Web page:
Tracing Our Families of Origin

Our group of elderly people meets once a month to discharge. The youngest member excluding myself is eighty-two years old. The oldest is a hundred and seven. The group started with twenty-eight people, but many have passed on in the last six years.

We scheduled a meeting to trace our families of origin. People remembered whatever they could and went back as far as they could. Remembering their siblings was a challenge for some. Uninterrupted attention was important (there were attempts to help people remember by interrupting them).

Most of these people were the only survivors, the only ones who had made it this far. Some tried to avoid mentioning anything that would bring back memories of loss.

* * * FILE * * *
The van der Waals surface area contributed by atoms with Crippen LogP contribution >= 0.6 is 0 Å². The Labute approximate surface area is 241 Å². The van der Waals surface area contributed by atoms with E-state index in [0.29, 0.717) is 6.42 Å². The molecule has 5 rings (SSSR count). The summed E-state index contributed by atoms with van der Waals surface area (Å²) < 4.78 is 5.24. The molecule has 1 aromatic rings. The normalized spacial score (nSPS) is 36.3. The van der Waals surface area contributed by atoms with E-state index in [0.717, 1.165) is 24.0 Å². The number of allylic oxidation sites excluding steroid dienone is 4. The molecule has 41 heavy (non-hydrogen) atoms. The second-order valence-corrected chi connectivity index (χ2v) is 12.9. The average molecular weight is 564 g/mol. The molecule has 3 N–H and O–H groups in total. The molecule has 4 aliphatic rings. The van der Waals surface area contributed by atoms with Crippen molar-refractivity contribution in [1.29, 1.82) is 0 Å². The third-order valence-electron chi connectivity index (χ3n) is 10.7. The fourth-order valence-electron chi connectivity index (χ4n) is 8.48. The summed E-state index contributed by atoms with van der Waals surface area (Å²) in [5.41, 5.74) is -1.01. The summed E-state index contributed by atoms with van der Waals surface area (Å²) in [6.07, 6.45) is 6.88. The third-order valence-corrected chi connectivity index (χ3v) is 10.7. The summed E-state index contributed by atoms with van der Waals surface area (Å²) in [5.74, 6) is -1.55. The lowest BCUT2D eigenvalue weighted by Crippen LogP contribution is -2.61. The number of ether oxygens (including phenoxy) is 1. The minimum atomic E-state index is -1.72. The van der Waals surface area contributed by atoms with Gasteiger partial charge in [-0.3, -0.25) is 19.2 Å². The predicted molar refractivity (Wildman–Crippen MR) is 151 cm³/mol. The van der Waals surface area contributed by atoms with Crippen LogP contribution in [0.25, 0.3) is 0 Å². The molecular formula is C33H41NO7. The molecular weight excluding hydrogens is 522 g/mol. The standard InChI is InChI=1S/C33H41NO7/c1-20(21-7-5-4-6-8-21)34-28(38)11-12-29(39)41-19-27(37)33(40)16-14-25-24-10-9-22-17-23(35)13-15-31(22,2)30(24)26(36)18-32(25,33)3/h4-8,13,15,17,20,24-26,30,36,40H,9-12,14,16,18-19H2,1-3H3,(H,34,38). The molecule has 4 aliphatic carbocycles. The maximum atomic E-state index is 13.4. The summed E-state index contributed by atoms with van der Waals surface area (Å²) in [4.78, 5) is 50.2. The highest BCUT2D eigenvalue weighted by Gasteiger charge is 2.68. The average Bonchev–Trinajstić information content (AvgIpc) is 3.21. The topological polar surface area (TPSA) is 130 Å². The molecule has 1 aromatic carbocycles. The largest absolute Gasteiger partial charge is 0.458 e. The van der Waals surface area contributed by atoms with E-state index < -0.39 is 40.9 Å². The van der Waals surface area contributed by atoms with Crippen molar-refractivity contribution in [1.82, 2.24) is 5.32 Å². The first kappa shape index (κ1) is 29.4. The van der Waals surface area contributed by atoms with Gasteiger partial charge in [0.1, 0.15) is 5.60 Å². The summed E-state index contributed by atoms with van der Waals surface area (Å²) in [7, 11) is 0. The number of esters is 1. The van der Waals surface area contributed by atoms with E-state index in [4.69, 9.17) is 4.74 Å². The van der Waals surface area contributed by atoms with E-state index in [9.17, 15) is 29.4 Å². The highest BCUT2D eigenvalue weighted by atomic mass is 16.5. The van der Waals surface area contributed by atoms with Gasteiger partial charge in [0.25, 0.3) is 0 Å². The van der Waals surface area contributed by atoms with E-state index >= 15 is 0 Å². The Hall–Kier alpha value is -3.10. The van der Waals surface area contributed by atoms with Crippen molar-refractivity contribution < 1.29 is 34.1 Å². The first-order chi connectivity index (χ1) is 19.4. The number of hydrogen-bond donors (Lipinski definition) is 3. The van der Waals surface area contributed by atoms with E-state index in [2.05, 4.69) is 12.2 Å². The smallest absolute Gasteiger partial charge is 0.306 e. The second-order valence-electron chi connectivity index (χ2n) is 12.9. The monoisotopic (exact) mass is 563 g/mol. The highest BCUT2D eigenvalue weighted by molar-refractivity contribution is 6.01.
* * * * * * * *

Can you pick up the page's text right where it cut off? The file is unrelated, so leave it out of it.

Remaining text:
I asked if I could record the information, as most of them did not know how to read or write. Some said they wished their ancestors had lived to this day when people were more “intelligent and knowledgeable.” I reminded them that intelligence was not defined by the ability to read, write, or keep proper records—that they were intelligent and doing well. The validation was important.

They were able to trace back several generations and shared a lot of historical information. There were stories of inter-ethnic wars and loss of livestock and people. Different ethnic groups would raid communities. There would be brutal killings. Girls would be taken by force for marriage. Epidemic diseases would completely wipe out [destroy] some families. At some point they told the stories with humor, followed by an outbreak of laughter, and then some other form of discharge.

I now better understand the courage, intelligence, strength, perseverance, vision, and hardship undergone by our ancestors. I appreciate my roots even more than before.

Wanjiku Kironyo

Nairobi, Kenya

(Present Time 190, January 2018)

Last modified: 2022-12-25 10:17:04+00